It is an object of the present invention to provide a new and improved denture attachment system and method for use with implants embedded in a patient's jaw, which requires less parts and produces greater accuracy in the working cast.
According to one aspect of the present invention, a denture attachment structure or system is provided, which comprises an abutment member having an interface formation at one end for mating engagement with the upper mating end of an implant member installed in a patient's jaw, the abutment member being open at its opposite end and having spaced inner and outer walls defining an internal volume for receiving denture casting material, a securing device for releasably securing the abutment member to an implant member, and an impression cap for releasably securing to the open end of the abutment member to seal its internal volume during impression taking. Preferably, the securing mechanism includes a temporary securing device for securing the abutment member temporarily to an implant member during impression taking, and to a suitable implant analogue during working cast production, and denture casting, and a fixed securing device for permanently securing the abutment member and an attached denture cast around the abutment member to the implant member.
Preferably, the internal volume comprises an annular, elongate and generally V-shaped internal chamber extending from the base end towards the open upper end of the abutment member, and the impression cap has a corresponding, mating annular projection for extending into and filling the internal chamber during an impression taking step, so that impression material cannot enter the internal chamber. The impression cap also has an orientation marking for forming an orientation mark on the impression, to facilitate accurate transfer of the implant location.
The outer wall is preferably relatively thin and is capable of being machined or cut around its periphery to follow the gum line around the implant site, so that when installed the outer wall will form a transmucousal member level with the surrounding gum margin. Denture material is cast around the projecting upper portions of the abutment member as it is secured to the implant analogue in a working cast, and the resultant projecting base portion of the abutment member forms a customized gingival margin between the upper end of the implant member and the gum level surrounding the implant site. The outer surface of the abutment member in this region may be suitably treated if desired to provide denture matching color and tissue compatibility, for example.
The inner surface of the outer wall and opposing outer surface of the inner wall are preferably roughened or provided with grooves to produce a better attachment to the denture casting material used in forming the denture or restorative device. The extended internal volume will provide a strong attachment between the casting material and abutment member, reducing the risk of separation after extended use. The inner wall is of sufficient thickness to withstand high occlusal loads.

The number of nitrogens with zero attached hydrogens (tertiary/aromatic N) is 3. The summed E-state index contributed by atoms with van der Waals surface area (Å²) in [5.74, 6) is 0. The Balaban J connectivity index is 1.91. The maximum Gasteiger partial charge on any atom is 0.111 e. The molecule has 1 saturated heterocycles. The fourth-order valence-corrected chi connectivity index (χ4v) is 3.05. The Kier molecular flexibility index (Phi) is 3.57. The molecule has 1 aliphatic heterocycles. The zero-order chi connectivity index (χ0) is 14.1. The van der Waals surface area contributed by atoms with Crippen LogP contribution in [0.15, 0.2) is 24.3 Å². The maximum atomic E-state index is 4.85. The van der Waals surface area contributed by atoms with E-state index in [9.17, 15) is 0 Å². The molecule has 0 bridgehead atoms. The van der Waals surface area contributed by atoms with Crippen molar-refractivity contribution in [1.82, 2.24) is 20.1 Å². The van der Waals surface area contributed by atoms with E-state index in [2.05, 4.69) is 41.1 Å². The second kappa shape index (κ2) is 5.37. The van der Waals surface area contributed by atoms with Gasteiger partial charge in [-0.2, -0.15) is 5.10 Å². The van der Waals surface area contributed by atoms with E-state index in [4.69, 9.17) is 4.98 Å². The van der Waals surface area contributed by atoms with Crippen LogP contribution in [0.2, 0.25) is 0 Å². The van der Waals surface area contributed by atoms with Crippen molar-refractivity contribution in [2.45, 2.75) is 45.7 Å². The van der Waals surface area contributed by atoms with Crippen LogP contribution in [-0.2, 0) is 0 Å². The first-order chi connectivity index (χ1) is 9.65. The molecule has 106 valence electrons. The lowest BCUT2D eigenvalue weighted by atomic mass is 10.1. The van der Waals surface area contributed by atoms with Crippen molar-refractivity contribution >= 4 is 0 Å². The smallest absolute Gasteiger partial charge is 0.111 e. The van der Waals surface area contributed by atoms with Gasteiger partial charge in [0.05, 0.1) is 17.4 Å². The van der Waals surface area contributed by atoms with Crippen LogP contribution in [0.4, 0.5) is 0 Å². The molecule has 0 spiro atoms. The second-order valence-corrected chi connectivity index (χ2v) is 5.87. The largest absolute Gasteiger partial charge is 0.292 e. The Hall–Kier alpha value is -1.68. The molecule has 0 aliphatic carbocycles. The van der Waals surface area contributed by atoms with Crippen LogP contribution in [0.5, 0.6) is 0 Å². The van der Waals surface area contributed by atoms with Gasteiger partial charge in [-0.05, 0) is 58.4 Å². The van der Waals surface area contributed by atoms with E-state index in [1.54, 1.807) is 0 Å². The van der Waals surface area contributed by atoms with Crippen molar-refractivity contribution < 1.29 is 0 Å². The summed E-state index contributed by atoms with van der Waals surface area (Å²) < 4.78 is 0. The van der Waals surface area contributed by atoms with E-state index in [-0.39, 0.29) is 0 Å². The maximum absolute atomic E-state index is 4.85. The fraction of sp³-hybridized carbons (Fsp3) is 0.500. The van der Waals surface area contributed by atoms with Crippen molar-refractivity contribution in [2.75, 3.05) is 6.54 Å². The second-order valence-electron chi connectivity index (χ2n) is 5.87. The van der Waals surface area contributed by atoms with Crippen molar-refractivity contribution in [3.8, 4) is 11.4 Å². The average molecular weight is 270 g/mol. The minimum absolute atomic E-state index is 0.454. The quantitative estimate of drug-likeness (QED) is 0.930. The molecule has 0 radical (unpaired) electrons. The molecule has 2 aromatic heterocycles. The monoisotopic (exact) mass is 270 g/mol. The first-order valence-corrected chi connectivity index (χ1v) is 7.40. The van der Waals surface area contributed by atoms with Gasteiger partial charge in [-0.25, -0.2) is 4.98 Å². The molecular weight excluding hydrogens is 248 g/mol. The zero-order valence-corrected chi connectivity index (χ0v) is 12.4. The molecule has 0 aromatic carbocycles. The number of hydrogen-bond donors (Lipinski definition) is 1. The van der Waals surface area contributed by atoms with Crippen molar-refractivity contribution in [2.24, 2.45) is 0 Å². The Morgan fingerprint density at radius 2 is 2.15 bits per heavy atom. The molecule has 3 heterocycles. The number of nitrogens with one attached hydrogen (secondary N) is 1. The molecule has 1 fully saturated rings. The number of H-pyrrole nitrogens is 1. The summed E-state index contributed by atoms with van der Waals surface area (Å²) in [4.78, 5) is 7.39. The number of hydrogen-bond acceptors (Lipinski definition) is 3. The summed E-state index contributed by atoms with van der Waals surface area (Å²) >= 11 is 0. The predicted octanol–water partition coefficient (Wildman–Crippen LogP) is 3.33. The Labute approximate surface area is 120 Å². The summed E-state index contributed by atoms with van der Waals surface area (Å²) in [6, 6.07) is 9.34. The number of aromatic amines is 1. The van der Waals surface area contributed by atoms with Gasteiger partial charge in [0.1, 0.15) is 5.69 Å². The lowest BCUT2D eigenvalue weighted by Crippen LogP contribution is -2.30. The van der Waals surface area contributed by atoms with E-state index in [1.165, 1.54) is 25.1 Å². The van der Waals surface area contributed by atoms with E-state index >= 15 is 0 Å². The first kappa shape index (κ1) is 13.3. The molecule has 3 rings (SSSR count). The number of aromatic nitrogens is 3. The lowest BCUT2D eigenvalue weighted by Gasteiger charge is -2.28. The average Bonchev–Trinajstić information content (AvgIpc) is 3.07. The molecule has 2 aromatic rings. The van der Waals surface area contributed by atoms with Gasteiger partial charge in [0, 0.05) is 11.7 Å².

Because this system uses the same abutment member both as the impression transfer part for transferring the implant location to a laboratory made working cast, and as the securing device for securing the cast denture or restorative structure to the implant after laboratory manufacture, the number of parts required for implant dentistry is substantially reduced. The configuration is simple and uses a minimum of separate parts.
According to another aspect of the present invention, a method of manufacturing and installing a denture on one or more implant members implanted in a patient's jaw is provided, which comprises the steps of mating a matching, mating base end surface of an abutment member to a corresponding mating end of an installed implant member so that the abutment member projects upwardly through the gum, mounting an impression cap over an open upper end of the implant member to cover an internal volume in the implant member, securing the abutment member to the implant member, taking an impression of the patient's jaw around the implant site and attached abutment member and impression cap, releasing the abutment member from the implant member and removing the impression, abutment member and attached impression cap from the patient's mouth, attaching an analogue of the implant member to the base end of the abutment member; forming a working cast around the analogue and projecting portion of the abutment member, removing the impression and impression cap from the abutment member, forming a cast of the denture over the portion of the abutment member projecting from the working cast so that the cast material extends into the internal volume of the abutment member, releasing the abutment member and denture from the analogue, and securing the abutment member and attached denture to the implant member in the patient's jaw.